For some hours Anne Boleyn's attendants were alarmed for her reason, and there seemed good grounds for the apprehension, so wildly and incoherently did she talk, and so violently comport herself -- she who was usually so gentle now weeping as if her soul would pass away in tears -- now breaking into fearful hysterical laughter. It was a piteous sight, and deeply moved all who witnessed it. But towards evening she became calmer, and desired to be left by herself. Her wish being complied with, she fell upon her knees, and besought Heaven's forgiveness for her manifold offences.

"May my earthly sufferings," she cried, "avail me here -- after, and may my blood wash out my guilt. I feel the enormity of my offence, and acknowledge the justice of my punishment. Pardon me, O injured Catherine -- pardon me, I implore thee! Thou seest in me the most abject pitiable woman in the whole realm! Overthrown, neglected, despised -- about to die a shameful death -- what worse can befall me? Thine anguish was great, but it was never sharpened by remorse like mine. Oh! that I could live my life over again. I would resist all the dazzling temptations I have yielded to -- above all, I would not injure thee. Oh! that I had resisted Henry's love -- his false vows -- his fatal lures! But it is useless to repine. I have acted wrongfully and must pay the penalty of my crime. May my tears, my penitence, my blood operate as an atonement, and procure me pardon from the merciful Judge before whom I shall shortly appear."

In such prayers and lamentations she passed more than an hour, when her attendants entered to inform her that the Duke of Suffolk and the Lords Audley and Cromwell were without, and desired to see her. She immediately went forth to them.

"We are come to acquaint you, madam," said Suffolk, that you will be removed at an early hour tomorrow morning, to the Tower, there to abide during the king's pleasure."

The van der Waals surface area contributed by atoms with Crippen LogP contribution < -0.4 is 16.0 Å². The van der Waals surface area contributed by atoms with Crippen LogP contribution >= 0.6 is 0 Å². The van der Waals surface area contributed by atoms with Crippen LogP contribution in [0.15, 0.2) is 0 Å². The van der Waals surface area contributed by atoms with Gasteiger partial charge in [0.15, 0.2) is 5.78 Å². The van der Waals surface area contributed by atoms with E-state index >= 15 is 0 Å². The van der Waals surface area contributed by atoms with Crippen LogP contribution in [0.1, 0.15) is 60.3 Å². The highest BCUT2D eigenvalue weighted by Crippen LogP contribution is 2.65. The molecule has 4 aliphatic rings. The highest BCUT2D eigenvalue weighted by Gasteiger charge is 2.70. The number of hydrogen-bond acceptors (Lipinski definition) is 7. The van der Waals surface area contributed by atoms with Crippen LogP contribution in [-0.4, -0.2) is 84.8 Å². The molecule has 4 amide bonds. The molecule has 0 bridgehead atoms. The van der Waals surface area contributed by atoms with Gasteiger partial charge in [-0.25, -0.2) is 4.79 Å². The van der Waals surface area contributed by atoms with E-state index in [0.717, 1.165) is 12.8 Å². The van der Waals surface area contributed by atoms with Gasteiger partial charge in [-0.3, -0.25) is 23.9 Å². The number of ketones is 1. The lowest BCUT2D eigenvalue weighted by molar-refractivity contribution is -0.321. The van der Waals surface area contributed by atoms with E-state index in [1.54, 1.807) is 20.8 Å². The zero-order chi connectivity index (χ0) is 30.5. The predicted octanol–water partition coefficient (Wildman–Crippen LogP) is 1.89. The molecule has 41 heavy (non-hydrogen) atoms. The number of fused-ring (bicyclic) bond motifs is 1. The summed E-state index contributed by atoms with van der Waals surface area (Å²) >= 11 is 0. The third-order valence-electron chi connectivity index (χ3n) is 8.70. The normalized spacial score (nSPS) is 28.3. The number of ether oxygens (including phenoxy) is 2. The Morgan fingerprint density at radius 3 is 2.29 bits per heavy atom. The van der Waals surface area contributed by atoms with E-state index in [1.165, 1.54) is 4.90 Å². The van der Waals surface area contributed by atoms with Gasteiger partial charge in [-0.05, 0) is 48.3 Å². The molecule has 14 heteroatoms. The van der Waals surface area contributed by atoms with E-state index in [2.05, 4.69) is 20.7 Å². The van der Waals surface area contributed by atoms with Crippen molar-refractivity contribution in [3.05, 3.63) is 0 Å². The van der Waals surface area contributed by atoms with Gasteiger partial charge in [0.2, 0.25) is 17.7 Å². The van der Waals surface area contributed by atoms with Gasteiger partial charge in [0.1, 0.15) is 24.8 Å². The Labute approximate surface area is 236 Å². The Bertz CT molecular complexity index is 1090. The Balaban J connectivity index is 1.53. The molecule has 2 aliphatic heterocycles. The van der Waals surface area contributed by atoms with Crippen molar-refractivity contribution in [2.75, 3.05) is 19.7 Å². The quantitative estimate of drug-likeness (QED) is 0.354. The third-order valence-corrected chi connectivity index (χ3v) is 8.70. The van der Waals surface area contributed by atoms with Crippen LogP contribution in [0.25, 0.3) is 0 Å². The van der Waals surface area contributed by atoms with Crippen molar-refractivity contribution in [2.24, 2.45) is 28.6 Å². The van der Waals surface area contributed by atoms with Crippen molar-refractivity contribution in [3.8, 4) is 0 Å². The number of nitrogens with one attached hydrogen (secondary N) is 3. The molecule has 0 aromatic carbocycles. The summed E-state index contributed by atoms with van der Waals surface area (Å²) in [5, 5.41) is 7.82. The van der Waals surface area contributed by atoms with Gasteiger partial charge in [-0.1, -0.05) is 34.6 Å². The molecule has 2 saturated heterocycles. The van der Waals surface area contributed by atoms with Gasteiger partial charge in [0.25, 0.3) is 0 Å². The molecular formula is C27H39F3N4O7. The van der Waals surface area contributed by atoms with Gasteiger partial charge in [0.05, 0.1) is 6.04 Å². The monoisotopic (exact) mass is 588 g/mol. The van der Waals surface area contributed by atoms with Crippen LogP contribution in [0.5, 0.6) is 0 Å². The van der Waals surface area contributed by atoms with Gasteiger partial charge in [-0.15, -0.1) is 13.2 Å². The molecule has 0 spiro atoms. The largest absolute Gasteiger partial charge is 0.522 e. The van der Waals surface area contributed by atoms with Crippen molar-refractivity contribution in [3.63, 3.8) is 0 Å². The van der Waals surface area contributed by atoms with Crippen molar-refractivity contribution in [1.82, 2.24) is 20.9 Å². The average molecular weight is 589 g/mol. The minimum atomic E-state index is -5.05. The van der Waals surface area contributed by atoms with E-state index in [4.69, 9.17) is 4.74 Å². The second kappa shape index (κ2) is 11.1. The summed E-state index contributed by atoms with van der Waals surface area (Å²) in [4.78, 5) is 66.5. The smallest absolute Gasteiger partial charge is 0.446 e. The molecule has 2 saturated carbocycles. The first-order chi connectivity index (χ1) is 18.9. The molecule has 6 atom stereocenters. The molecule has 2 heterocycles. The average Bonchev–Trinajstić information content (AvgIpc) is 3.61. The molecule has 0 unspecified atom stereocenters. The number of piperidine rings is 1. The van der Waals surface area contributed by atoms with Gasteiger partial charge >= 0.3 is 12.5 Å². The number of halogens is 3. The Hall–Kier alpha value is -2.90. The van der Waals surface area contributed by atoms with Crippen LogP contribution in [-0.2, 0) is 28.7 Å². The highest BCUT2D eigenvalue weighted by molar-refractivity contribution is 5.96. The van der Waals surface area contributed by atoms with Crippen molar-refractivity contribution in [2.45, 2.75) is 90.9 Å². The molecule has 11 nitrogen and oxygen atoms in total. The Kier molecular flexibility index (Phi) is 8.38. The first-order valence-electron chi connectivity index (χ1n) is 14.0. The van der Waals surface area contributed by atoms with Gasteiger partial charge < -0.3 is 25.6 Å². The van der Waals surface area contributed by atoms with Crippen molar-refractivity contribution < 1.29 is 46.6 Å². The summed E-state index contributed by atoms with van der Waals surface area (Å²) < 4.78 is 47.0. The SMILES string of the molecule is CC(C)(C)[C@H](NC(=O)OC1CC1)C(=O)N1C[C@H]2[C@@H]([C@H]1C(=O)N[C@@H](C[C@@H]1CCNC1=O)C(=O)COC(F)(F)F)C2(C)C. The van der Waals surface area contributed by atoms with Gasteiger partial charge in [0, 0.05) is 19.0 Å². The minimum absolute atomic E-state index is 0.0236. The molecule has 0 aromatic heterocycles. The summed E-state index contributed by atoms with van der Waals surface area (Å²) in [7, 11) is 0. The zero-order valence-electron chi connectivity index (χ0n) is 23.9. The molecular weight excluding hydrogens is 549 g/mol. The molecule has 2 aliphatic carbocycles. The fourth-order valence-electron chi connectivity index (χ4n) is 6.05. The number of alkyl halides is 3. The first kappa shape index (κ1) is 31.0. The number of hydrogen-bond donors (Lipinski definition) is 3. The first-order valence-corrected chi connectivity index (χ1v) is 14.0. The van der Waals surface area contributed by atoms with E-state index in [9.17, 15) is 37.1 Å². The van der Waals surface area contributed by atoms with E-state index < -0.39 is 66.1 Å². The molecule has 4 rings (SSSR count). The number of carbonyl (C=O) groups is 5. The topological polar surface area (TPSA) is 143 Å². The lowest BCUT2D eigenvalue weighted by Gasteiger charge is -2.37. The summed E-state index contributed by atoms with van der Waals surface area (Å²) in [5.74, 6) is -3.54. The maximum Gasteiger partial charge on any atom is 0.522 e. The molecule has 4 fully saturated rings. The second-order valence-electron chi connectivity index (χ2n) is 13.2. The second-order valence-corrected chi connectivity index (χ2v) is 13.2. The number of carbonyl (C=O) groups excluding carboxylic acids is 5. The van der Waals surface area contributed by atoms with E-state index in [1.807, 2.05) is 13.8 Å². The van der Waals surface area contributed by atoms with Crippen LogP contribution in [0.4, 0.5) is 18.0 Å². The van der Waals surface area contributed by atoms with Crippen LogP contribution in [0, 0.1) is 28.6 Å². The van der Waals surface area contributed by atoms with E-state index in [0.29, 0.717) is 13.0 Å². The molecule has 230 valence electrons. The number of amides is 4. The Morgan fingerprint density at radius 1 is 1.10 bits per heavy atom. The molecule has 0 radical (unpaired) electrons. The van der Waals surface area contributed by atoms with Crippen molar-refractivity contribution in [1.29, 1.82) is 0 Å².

"If the king will have it so, my lords," she replied, " I must needs go; but I protest my innocence, and will protest it to the last. I have ever been a faithful and loyal consort to his highness, and though I may not have demeaned myself to him so humbly and gratefully as I ought to have done -- seeing how much I owe him- yet I have lacked nothing in affection and duty. I have had jealous fancies and suspicions of him, especially of late, and have troubled him with them; but I pray his forgiveness for my folly, which proceeded from too much regard, and if I am acquitted of my present charge, I will offend him so no more."

"We will report what you say to the king," rejoined Suffolk gravely; "but we are bound to add that his highness does not act on mere suspicion, the proofs of your guilt being strong against you."

"There can be no such proofs," cried Anne quickly. "Who are my accusers? and what do they state?"

"You are charged with conspiring against the king's life, and dishonouring his bed," replied Suffolk sternly. "Your accusers will appear in due season."

"They are base creatures suborned for the purpose!" cried Anne. "No loyal. person would so forswear himself."

"Time will show you who they are, madam," said Suffolk.

" But having now answered all your questions, I pray you permit us to retire."

"Shall I not see the king before I am taken to the Tower?" said Anne, upon whom the terror of her situation rushed with new force.

"His highness has quitted the castle," replied Suffolk, " and there is no likelihood of his return to-night."

"You tell me so to deceive me," cried Anne. "Let me see him -- let me throw myself at his feet! I can convince him of my innocence and move him to compassion! Let me see him, I implore of you -- I charge you!"

"I swear to you, madam, that the king has departed for Hampton Court," replied Suffolk.